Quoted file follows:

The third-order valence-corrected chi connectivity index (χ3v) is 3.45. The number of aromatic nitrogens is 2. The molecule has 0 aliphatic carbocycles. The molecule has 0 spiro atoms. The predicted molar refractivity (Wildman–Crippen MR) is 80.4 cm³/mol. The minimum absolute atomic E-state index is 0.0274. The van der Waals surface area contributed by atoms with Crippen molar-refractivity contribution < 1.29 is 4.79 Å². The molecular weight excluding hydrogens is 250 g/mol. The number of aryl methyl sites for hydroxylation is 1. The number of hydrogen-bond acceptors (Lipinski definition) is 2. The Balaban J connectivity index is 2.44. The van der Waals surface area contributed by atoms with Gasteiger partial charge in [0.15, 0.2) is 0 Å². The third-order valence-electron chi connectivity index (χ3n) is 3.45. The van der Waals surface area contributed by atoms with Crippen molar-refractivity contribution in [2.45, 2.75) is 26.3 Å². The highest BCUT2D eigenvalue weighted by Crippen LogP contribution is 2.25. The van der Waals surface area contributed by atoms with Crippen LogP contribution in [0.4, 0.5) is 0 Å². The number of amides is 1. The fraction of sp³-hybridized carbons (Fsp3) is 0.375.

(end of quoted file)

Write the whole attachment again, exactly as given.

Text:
The third-order valence-corrected chi connectivity index (χ3v) is 3.45. The number of aromatic nitrogens is 2. The molecule has 0 aliphatic carbocycles. The molecule has 0 spiro atoms. The predicted molar refractivity (Wildman–Crippen MR) is 80.4 cm³/mol. The minimum absolute atomic E-state index is 0.0274. The van der Waals surface area contributed by atoms with Crippen molar-refractivity contribution < 1.29 is 4.79 Å². The molecular weight excluding hydrogens is 250 g/mol. The number of aryl methyl sites for hydroxylation is 1. The number of hydrogen-bond acceptors (Lipinski definition) is 2. The Balaban J connectivity index is 2.44. The van der Waals surface area contributed by atoms with Gasteiger partial charge in [0.15, 0.2) is 0 Å². The third-order valence-electron chi connectivity index (χ3n) is 3.45. The van der Waals surface area contributed by atoms with Crippen molar-refractivity contribution in [2.45, 2.75) is 26.3 Å². The highest BCUT2D eigenvalue weighted by Crippen LogP contribution is 2.25. The van der Waals surface area contributed by atoms with Crippen LogP contribution in [0.4, 0.5) is 0 Å². The number of amides is 1. The fraction of sp³-hybridized carbons (Fsp3) is 0.375.